Robert D. Gibson, Petitioner-appellant, v. James Rowland, Director, Respondent-appellee, 990 F.2d 1257 (9th Cir. 1993)Annotate this Case
March 16, 1993
Before WALLACE, Chief Judge, and FARRIS and BRUNETTI, Circuit Judges.
Robert D. Gibson, a California state prisoner, appeals pro se the district court's dismissal of his 28 U.S.C. 2254 petition for habeas corpus. Gibson contends that certain incriminating statements should not have been admitted at trial because they were coerced or obtained in violation of his Miranda rights. We have jurisdiction under 28 U.S.C. § 2253, and review de novo. Thomas v. Lewis, 945 F.2d 1119, 1122 (9th Cir. 1991). We affirm.1
Gibson contends that the trial court should have suppressed incriminating statements he made to a Texas state trooper, because Gibson had not made a valid implied waiver of his Miranda rights. This contention is without merit.
In order to admit statements made during interrogation, the prosecution must show both that the defendant was informed of his or her Miranda rights, and that the defendant waived those rights. See Terrovona v. Kincheloe, 912 F.2d 1176, 1180 (9th Cir. 1990), cert. denied, 111 S. Ct. 1631 (1991). Police questioning constitutes interrogation if, in light of all the circumstances, the questioner should have known that the question was reasonably likely to elicit an incriminating response. United States v. Disla, 805 F.2d 1340, 1347 (9th Cir. 1986). Miranda rights need not be waived expressly; in some cases, "waiver can be clearly inferred from the actions and words of the person interrogated." North Carolina v. Butler, 441 U.S. 369, 373 (1979); Terrovona, 912 F.2d at 1179. This determination must be based on the facts and circumstances of the case, including the background, experience, and conduct of the defendant. Butler, 441 U.S. at 374-75.
Gibson was stopped by a Texas state trooper and read his Miranda rights. The trooper then called the Los Angeles Police Department, and confirmed that Gibson was wanted for murder. The trooper then said to Gibson, "Robert, I just can't see you killing anybody." Gibson made incriminating statements in reply, which were admitted at trial as evidence of his guilt.
The trooper admitted that he made the statement in order to elicit a response from Gibson; thus, the statement constitutes interrogation. See Disla, 805 F.2d at 1347. Gibson received his Miranda rights, and indicated that he understood them. He then voluntarily responded to the trooper's statement. Under these circumstances, we find that Gibson impliedly waived his Miranda rights, and the exchange was properly admitted. See Butler, 441 U.S. 374-75; Terrovona, 912 F.2d at 1180 (incriminating statement properly admitted when defendant understands his rights and does not indicate that he wishes to remain silent).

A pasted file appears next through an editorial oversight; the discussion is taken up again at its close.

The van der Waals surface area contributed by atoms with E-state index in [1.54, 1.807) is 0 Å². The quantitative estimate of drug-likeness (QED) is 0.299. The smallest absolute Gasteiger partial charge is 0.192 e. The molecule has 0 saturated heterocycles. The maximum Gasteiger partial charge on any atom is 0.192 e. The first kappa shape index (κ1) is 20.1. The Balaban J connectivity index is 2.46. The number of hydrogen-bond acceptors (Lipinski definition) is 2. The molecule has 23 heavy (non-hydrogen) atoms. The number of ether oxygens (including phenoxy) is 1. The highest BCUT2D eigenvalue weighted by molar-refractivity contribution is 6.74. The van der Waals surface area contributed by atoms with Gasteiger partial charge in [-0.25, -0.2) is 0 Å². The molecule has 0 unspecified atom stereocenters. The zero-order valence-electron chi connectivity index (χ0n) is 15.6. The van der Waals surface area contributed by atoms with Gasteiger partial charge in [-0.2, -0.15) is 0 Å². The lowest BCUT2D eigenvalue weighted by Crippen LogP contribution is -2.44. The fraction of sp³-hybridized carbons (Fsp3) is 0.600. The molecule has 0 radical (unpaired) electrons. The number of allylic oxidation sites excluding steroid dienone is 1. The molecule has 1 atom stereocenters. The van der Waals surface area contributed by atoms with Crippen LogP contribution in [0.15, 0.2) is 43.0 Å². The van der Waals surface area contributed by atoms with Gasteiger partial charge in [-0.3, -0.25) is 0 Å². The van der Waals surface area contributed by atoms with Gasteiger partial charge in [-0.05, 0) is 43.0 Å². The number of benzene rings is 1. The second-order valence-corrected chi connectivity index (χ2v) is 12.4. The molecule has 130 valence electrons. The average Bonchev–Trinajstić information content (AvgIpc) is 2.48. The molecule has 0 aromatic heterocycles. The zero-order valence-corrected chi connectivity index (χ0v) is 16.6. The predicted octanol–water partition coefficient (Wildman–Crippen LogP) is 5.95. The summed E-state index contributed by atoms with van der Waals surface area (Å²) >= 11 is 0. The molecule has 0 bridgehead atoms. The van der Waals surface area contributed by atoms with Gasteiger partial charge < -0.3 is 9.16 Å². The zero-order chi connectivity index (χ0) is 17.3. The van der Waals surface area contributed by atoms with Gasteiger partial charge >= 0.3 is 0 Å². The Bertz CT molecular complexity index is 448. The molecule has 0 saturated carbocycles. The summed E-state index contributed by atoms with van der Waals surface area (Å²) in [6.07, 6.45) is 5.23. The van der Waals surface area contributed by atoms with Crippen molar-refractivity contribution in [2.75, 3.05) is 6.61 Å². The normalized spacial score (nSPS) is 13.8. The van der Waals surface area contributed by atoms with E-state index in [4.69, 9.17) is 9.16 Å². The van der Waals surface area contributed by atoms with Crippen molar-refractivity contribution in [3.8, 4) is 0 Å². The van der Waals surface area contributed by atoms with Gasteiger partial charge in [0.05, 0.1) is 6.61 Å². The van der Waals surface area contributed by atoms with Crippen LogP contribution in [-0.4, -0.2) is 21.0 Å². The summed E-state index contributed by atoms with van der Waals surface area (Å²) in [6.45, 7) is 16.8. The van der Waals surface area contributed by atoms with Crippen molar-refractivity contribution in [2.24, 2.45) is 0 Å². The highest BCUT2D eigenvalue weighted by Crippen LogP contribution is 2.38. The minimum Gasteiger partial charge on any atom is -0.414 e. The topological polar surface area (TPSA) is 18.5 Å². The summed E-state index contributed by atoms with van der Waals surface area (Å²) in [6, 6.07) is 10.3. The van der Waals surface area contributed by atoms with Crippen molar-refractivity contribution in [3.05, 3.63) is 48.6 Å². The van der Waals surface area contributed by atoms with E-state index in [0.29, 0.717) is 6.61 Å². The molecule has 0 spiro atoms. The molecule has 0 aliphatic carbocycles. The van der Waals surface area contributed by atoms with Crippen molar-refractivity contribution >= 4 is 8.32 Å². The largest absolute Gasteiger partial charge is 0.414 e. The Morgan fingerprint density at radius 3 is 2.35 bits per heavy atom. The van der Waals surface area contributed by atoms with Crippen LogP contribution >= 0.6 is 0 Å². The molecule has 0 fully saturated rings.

Gibson further contends that his written confession should not have been admitted because it was coerced. This contention is procedurally barred.
When a state procedural rule bars litigation of a claim in state court, federal habeas review is available only if the prisoner can show cause and prejudice for his procedural default. Coleman v. Thompson, 111 S. Ct. 2546, 2554 (1991); Hughes v. Idaho State Bd. of Corrections, 800 F.2d 905, 907 (9th Cir. 1986). California law requires a defendant to make a specific objection at trial in order to raise a Miranda claim on appeal. People v. Milner, 753 P.2d 669, 675 (Cal.1988). The California Court of Appeal refused to hear Gibson's coerced confession claim, because he failed to object to the admission of the confession at trial. Thus, Gibson must show cause and prejudice for his procedural default in order to merit habeas relief. See Coleman, 111 S. Ct. at 2554.
Gibson contends that he received ineffective assistance from counsel, and that this establishes cause for his procedural default. To show ineffective assistance of counsel, a defendant must demonstrate that his counsel's performance was deficient, and that the deficient performance prejudiced his defense. Iaea v. Sunn, 800 F.2d 861, 864 (9th Cir. 1986); Strickland v. Washington, 466 U.S. 668, 687 (1984). Gibson's counsel did not object to the admission of the confession because he felt that it strengthened Gibson's defense (that he was confessing to protect a friend), and because he felt that Gibson's evident remorse would elicit sympathy from the jury. Because the failure to object could reasonably be considered sound trial strategy, we find that Gibson did not receive ineffective assistance of counsel. See Strickland, 466 U.S. at 689. Because Gibson has not shown cause for his procedural default, we need not consider his coerced confession claim. See Coleman, 111 S. Ct. at 2566-68.
The panel unanimously finds this case suitable for decision without oral argument. Fed. R. App. P. 34(a); 9th Cir.R. 34-4
This disposition is not appropriate for publication and may not be cited to or by the courts of this circuit except as provided by 9th Cir.R. 36-3
Gibson filed a notice of appeal on February 12, 1992, more than 30 days after judgment was entered on January 9, 1992. However, Gibson filed a request for a certificate of probable cause on December 23, 1991, which we construe as a notice of appeal. See Fed. R. App. P. 3(c) (appeal shall not be dismissed for informality of form or title of the notice of appeal); Tinsley v. Borg, 895 F.2d 520, 523 (9th Cir. 1990), cert. denied, 111 S. Ct. 974 (1991) (request for certificate of probable cause construed as notice of appeal)
Although Gibson's notice of appeal was filed prior to the entry of judgment, we construe it as timely. See FirsTier Mortgage Co. v. Investors Mortgage Ins. Co., 111 S. Ct. 648, 652-53 (1991) (premature notice of appeal deemed timely if appellant reasonably believed that he was appealing a final judgment); In re Eastport Assocs., 935 F.2d 1071, 1075 (9th Cir. 1991) (premature notice of appeal cured by entry of final judgment).